Modeling the Cooling Characteristics of a Disk Brake on an Inertia Dynamometer, Using Combined Fluid Flow and Thermal Simulation 2009-01-0861
For automotive disk brake systems, convective cooling from the rotor to surrounding airflow is an important phenomenon, impacting the rotor and friction material operating temperatures and thereby influencing friction behavior, brake pedal response, and long-term durability characteristics. Many different rotor geometries and vent patterns have been proposed in the industry, however most performance evaluation and design optimization is still done empirically through on-vehicle testing or by using a test bench such as a brake dynamometer. Existing simulations of rotor airflow performance typically do not consider the installed condition with caliper, splash shield, and knuckle [1,2], or do not combine airflow and heat transfer characteristics. This paper will present a simulation model of a disk brake assembly installed on an inertia brake dynamometer, using CFD modeling coupled with thermal loading and heat transfer analysis. Correlation with physical test is demonstrated across different heat load, rotation rate, and airflow conditions. Model validation and data visualization methods are also discussed, and future steps to improve and utilize the modeling method are proposed.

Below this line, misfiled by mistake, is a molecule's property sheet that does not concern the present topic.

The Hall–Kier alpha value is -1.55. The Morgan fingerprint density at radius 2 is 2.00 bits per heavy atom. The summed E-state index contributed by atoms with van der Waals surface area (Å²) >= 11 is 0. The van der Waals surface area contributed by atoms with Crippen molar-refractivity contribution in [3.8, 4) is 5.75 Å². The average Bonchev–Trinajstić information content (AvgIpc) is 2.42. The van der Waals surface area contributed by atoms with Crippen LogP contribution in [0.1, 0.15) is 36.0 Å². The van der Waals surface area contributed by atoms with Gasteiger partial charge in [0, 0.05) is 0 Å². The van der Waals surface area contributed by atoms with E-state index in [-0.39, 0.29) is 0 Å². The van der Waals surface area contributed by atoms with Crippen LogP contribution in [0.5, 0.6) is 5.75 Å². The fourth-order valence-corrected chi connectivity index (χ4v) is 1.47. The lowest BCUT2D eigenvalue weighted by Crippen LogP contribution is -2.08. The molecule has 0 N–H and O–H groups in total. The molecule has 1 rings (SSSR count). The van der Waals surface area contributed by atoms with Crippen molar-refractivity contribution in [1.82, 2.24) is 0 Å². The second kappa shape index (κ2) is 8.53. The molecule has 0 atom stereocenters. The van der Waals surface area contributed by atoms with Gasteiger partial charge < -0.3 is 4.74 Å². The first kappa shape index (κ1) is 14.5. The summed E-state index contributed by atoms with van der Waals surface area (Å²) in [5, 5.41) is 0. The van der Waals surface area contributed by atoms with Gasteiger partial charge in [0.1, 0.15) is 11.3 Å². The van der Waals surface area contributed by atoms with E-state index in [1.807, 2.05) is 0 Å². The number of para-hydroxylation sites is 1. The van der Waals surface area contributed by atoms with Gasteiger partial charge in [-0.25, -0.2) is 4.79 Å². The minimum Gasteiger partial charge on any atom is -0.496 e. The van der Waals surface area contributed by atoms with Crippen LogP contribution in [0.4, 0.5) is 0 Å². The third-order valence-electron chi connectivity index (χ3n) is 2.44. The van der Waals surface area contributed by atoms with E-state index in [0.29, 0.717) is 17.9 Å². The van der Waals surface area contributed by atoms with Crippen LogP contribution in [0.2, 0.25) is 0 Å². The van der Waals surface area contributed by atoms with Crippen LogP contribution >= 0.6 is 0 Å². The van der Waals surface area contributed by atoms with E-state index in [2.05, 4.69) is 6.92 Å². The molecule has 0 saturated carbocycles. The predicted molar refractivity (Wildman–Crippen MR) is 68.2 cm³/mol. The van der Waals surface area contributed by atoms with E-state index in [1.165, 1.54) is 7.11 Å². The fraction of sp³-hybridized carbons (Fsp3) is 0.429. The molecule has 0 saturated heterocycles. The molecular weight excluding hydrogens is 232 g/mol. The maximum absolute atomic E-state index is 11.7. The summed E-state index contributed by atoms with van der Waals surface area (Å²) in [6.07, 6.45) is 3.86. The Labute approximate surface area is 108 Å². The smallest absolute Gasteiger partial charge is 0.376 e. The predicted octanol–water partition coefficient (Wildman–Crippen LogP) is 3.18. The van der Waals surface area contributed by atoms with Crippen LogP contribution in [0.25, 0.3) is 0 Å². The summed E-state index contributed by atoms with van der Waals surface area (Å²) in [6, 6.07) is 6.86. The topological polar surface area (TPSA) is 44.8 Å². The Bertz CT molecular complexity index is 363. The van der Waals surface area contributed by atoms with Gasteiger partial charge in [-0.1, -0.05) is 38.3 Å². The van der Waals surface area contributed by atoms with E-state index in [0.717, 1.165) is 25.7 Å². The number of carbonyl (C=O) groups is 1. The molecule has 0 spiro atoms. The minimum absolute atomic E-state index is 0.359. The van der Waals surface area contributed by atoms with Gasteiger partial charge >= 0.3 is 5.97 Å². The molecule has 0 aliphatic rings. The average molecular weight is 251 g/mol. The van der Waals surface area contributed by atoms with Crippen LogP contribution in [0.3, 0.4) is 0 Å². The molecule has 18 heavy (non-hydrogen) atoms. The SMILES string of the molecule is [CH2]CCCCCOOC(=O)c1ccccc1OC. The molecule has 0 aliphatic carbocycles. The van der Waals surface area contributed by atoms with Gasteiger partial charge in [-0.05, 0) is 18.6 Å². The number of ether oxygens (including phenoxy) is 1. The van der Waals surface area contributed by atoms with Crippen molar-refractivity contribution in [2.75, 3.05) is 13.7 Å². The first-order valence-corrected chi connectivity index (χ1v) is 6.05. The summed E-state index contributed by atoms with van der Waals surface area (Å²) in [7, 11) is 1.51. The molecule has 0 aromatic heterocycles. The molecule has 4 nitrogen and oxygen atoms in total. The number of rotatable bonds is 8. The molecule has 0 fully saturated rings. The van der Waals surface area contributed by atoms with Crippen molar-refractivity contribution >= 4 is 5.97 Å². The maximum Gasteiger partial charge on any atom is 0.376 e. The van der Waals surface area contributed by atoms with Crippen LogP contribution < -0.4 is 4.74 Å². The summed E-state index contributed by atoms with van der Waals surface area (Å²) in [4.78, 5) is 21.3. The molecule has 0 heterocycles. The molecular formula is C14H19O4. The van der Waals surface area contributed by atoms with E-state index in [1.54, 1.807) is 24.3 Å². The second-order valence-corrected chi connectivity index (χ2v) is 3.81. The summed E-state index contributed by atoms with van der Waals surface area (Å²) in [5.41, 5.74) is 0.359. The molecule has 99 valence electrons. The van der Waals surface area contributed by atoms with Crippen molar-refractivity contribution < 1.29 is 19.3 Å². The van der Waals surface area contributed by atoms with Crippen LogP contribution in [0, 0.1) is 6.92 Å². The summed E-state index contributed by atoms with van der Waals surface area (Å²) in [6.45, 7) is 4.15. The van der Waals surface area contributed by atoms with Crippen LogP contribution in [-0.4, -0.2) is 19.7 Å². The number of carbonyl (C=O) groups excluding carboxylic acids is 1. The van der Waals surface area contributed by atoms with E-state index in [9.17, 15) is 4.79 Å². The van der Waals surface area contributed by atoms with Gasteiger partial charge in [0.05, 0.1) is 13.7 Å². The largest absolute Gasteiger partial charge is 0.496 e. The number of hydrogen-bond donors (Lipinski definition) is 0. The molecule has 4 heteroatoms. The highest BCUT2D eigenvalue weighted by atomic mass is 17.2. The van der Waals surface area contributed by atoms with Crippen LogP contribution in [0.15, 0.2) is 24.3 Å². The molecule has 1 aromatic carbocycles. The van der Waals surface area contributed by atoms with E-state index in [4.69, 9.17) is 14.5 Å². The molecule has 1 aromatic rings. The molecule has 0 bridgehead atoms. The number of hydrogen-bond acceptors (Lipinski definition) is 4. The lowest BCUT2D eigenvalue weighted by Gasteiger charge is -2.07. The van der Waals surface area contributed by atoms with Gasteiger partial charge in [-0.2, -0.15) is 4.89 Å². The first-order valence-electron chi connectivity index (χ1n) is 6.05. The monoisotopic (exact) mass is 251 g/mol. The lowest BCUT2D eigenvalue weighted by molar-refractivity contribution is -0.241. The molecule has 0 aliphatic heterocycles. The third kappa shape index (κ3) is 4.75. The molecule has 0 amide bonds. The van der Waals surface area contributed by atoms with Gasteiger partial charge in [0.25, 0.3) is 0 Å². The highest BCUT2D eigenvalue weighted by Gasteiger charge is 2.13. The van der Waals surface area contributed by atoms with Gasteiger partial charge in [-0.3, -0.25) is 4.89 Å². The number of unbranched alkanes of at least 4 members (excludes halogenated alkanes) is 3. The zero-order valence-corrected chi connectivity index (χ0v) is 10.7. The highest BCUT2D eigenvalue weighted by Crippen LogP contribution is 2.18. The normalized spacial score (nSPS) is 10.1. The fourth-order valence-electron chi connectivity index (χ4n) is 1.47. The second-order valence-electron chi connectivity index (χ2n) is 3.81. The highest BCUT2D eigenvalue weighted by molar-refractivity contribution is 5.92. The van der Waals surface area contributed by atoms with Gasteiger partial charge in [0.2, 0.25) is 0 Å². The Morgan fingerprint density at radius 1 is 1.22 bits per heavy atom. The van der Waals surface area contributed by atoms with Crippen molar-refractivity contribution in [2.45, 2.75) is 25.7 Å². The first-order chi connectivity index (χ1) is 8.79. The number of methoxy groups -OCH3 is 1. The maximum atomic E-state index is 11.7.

Citation: Nutwell, B. and Ramsay, T., "Modeling the Cooling Characteristics of a Disk Brake on an Inertia Dynamometer, Using Combined Fluid Flow and Thermal Simulation," SAE Technical Paper 2009-01-0861, 2009, https://doi.org/10.4271/2009-01-0861. Download Citation